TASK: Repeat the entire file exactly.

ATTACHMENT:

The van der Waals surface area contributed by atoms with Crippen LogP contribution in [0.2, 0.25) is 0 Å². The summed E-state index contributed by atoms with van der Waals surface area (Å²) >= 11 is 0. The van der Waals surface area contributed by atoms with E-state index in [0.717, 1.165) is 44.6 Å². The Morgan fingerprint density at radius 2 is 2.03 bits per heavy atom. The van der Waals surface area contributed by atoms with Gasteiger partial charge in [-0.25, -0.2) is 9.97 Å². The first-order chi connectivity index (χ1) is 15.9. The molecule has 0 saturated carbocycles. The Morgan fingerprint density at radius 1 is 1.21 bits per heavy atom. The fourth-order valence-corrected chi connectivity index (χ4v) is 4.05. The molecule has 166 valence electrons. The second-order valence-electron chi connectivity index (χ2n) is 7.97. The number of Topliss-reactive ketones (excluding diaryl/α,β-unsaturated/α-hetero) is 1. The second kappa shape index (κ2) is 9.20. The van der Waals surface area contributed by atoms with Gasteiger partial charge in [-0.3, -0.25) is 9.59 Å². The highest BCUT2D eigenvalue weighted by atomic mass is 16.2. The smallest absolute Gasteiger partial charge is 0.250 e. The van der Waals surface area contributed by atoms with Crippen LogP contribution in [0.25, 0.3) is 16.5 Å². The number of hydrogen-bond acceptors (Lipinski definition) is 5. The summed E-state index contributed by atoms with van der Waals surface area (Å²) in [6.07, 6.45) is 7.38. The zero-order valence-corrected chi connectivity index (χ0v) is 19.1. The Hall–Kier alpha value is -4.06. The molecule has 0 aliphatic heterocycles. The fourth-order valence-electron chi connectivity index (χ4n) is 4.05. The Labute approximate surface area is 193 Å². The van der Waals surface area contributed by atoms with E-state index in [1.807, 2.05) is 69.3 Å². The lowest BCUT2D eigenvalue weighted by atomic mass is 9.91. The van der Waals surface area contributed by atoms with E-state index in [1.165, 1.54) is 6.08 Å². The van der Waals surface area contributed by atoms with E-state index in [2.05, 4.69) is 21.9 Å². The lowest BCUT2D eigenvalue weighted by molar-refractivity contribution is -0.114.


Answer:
The van der Waals surface area contributed by atoms with Crippen LogP contribution in [0.2, 0.25) is 0 Å². The summed E-state index contributed by atoms with van der Waals surface area (Å²) >= 11 is 0. The van der Waals surface area contributed by atoms with E-state index in [0.717, 1.165) is 44.6 Å². The Morgan fingerprint density at radius 2 is 2.03 bits per heavy atom. The van der Waals surface area contributed by atoms with Gasteiger partial charge in [-0.25, -0.2) is 9.97 Å². The first-order chi connectivity index (χ1) is 15.9. The molecule has 0 saturated carbocycles. The Morgan fingerprint density at radius 1 is 1.21 bits per heavy atom. The fourth-order valence-corrected chi connectivity index (χ4v) is 4.05. The molecule has 166 valence electrons. The second-order valence-electron chi connectivity index (χ2n) is 7.97. The number of Topliss-reactive ketones (excluding diaryl/α,β-unsaturated/α-hetero) is 1. The second kappa shape index (κ2) is 9.20. The van der Waals surface area contributed by atoms with Gasteiger partial charge in [-0.3, -0.25) is 9.59 Å². The highest BCUT2D eigenvalue weighted by atomic mass is 16.2. The smallest absolute Gasteiger partial charge is 0.250 e. The van der Waals surface area contributed by atoms with Crippen LogP contribution in [0.25, 0.3) is 16.5 Å². The number of hydrogen-bond acceptors (Lipinski definition) is 5. The summed E-state index contributed by atoms with van der Waals surface area (Å²) in [6.07, 6.45) is 7.38. The zero-order valence-corrected chi connectivity index (χ0v) is 19.1. The Hall–Kier alpha value is -4.06. The molecule has 0 aliphatic heterocycles. The fourth-order valence-electron chi connectivity index (χ4n) is 4.05. The Labute approximate surface area is 193 Å². The van der Waals surface area contributed by atoms with E-state index in [1.807, 2.05) is 69.3 Å². The lowest BCUT2D eigenvalue weighted by atomic mass is 9.91. The van der Waals surface area contributed by atoms with E-state index in [1.165, 1.54) is 6.08 Å². The van der Waals surface area contributed by atoms with E-state index in [2.05, 4.69) is 21.9 Å². The lowest BCUT2D eigenvalue weighted by molar-refractivity contribution is -0.114.